Black Friday is an event that is marked in both consumer and retailer calendars. For the customer, incredible discounts on items that may have previously been unobtainable. For retailers, a sure-fire way to increase sales and ultimately increase the number of customers in the store.
It is arguable on the busiest shopping days of the year and so close to the holiday season, who can blame them?
But a recent survey has posed the question, is Black Friday dead?
In the second annual JDA Consumer Survey of more than 1,000 U.S consumers conducted by JDA Software Group Inc. it was revealed that nearly three in four respondents (around 73 percent) prefer to do their holiday shopping outside of the holiday season, during e-commerce sales such as Amazon Prime Day.
In actual fact, 47 percent of respondents are planning on giving Black Friday or Cyber Monday a miss this year.
It seems that in the current market of continued proliferation of sales and discounting, and the challenge of satisfying consumer demand across channels, retailers and manufactures now more than ever need an agile supply chain capable of keeping up with changing consumer behavior to better manage inventory and profitability.
The cost of shipping
Free shipping is fast becoming a more prescient customer expectation; in some cases, it can even be argued that shipping costs can be the make or break moment for a consumer. The survey has shown that one in four consumers do not shop with any retailer if it does not offer free shipping.
For those items that people just aren’t ready to miss out on, 46 percent of respondents said they would be willing to pay for shipping for a priority item. More interestingly, a strong 69 percent of consumers say they have spent way over their originally planned amount – just to qualify for free shipping.
It's time for retailers to ask themselves if free shipping is still a competitive differentiator?
Just pop it through the letterbox
If shipping costs are not an issue, then the actual delivery service most certainly is for 29 percent of respondents who claim that an item was not received despite assurances from the retailers that a successful delivery was made. Delivery is a big concern for shoppers. Forty-four percent stated that in actual fact it is the most serious issue that would affect their future business with a retailer.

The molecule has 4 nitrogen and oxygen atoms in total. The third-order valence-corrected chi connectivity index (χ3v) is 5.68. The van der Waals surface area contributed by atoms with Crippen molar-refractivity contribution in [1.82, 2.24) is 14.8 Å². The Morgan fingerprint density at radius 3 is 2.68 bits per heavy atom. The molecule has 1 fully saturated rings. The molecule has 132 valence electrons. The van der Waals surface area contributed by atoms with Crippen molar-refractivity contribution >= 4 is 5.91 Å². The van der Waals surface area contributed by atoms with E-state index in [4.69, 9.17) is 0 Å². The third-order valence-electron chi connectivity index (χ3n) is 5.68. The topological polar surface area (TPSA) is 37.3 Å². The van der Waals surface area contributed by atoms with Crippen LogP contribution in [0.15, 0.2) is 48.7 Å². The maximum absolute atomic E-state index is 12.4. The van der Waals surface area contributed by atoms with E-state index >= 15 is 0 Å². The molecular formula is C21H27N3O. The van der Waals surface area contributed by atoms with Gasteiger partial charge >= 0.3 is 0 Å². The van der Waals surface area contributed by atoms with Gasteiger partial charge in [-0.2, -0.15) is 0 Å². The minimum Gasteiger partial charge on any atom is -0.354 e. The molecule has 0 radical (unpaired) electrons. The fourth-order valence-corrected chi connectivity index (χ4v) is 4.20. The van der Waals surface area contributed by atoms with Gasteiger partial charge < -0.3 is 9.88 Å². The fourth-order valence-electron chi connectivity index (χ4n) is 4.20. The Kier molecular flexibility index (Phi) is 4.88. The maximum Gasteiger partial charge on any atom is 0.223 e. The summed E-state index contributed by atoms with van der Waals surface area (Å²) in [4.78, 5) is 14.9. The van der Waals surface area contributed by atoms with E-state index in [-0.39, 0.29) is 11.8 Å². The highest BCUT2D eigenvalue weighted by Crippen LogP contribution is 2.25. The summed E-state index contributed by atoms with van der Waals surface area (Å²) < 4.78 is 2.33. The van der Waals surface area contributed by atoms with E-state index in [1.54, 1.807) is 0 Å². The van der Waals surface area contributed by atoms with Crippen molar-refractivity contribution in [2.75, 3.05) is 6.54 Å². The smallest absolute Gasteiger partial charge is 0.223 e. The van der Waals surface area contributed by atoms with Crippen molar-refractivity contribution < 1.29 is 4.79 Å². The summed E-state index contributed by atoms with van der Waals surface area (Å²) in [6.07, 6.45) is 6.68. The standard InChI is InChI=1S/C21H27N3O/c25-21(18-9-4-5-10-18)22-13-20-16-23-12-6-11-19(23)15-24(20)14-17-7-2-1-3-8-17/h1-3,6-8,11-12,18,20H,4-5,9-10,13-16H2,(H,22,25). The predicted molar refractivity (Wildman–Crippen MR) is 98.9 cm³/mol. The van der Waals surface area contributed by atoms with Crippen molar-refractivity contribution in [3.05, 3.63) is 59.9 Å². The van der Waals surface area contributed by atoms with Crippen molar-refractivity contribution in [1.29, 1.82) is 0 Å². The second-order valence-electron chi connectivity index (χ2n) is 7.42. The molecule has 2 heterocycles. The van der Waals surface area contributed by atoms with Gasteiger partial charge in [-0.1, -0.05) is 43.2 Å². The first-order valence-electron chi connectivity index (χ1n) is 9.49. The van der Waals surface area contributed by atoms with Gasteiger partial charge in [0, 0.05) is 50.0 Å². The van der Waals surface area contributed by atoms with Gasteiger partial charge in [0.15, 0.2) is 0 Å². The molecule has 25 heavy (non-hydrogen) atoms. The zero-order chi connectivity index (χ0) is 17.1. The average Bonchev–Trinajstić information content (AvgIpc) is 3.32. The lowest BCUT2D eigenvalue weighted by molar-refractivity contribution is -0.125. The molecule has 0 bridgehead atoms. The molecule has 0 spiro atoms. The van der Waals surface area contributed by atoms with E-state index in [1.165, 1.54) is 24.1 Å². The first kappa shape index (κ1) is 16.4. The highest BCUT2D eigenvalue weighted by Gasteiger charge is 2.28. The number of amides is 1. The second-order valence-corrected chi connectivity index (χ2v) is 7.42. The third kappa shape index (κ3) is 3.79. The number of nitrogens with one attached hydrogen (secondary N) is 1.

It's not all bad though as 75 percent of consumers reported no problems with deliveries.
But where does the blame lay?
Despite the supply chain consisting of both a retailer and a separate shipping company it is the retailer (55 percent) that cops the blame over the shipping company (45 percent).
Return to sender
How successful a company is in handling returned goods goes a long way in the overall success of the company from a consumer perspective. 50 percent of shoppers believe that the inconvenience and cost of returns are the most frustrating elements of returning online purchases.
A modern trend for retail companies and consumers is both Buy Online Pickup in Store (BOPIS) and Buy Online Return in Store (BORIS) to create a true seamless customer experience throughout. 67 percent would prefer to return online purchases in stores. For customers who used BOPIS in the last year, 32 percent also used BORIS services.
Retailers must be ready to face a consumer base that expects this seamless customer experience.
This is my associate
Even though the future of the consumer experience seems to be heading online the survey reveals that for some, in store customer service and face to face interaction is still an important part of the consumer experience.
70 percent of respondents still rely on the support of in store sales associates in some way.
The holiday season has of course historically been a time of increased staff and employment the survey reveals that whether it’s the holiday season or not, it actually has no bearing on retail consumers. 80 percent of respondents say they do not rely on sales associates any more than usual during the holiday season.
That’s not to say that retailers should stop increasing staff to handle increased demand, but the ever-needed role of the sales associate in the modern world is an interesting thought to bear in mind.
The bottom line
The key findings from the survey reveal that consumers consider the cost of delivery and returns a critical element in their purchase decisions.
It also reveals that only one in four consumers will choose to shop again with a retailer if they experience a problem with a home delivery purchase. That number drops to nearly one in five when asked about shopping with that same retailer during peak holiday shopping times.
So, is Black Friday dead?
Retailers are now under more pressure to deliver on their promises to consumers throughout the whole year, regardless of seasonal shopping and the Black Friday/Cyber Monday sales events.
By Dale Benton via Supply Chain Digital